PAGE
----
I’m teaching a 200 student lecture course entitled “Gender, Diversity, and Media” this quarter and for the past week, I’ve agonized about talking about masculinity, football, and Penn State in this class. We’ve read Jackson Katz, Tom Oates, and other critics of masculinity and sports over the course of the past eight weeks, but we’d moved on to new media, so I was worried it might seem like a tangent.
At least, that’s what I told myself at first. Really, I was worried about having to deal with the rawness and difficulty of talking about a topic like this on a campus where football is so important. On campuses where, to borrow Jennifer Wood and Thomas Oates’ turn of phrase, to criticize King Football and the role that the institution of football plays on this campus is tantamount to being un-American. Seriously, sometimes it seems like many who work here have signed some loyalty oath that encourages them to append “Go ducks” to the end of their email messages.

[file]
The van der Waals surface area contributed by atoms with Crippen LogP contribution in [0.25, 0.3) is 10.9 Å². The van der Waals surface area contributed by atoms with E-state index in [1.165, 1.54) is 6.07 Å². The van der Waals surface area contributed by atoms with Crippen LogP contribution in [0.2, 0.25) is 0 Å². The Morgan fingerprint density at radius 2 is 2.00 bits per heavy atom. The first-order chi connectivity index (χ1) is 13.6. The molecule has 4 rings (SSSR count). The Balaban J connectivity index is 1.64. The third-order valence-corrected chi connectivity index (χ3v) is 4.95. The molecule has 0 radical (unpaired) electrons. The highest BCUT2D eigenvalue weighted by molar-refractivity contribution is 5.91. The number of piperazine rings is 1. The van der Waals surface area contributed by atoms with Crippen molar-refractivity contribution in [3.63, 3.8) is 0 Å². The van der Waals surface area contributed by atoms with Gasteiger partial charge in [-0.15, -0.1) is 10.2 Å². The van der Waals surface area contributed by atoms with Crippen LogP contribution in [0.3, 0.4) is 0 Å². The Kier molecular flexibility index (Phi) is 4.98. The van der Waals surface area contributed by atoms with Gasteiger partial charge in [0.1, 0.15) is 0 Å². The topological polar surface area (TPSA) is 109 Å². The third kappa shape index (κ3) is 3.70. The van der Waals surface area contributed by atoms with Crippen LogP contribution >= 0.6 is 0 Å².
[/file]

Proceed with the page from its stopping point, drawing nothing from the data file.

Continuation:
Another part of me knew that this would be a grueling conversation and that if you’re going to ask the questions, you need to be willing to hear the answers. If I didn’t have to run take a job candidate out for a coffee, I’d say more, but just briefly — I’m glad I did this. It reminded me why I like my students who really took this very seriously and listened and talked to one another. I think more importantly, it reminded me of the responsibility we have as teachers to model the kinds of debate we’d like to call into being: thoughtful, deliberate, and respectful. More later.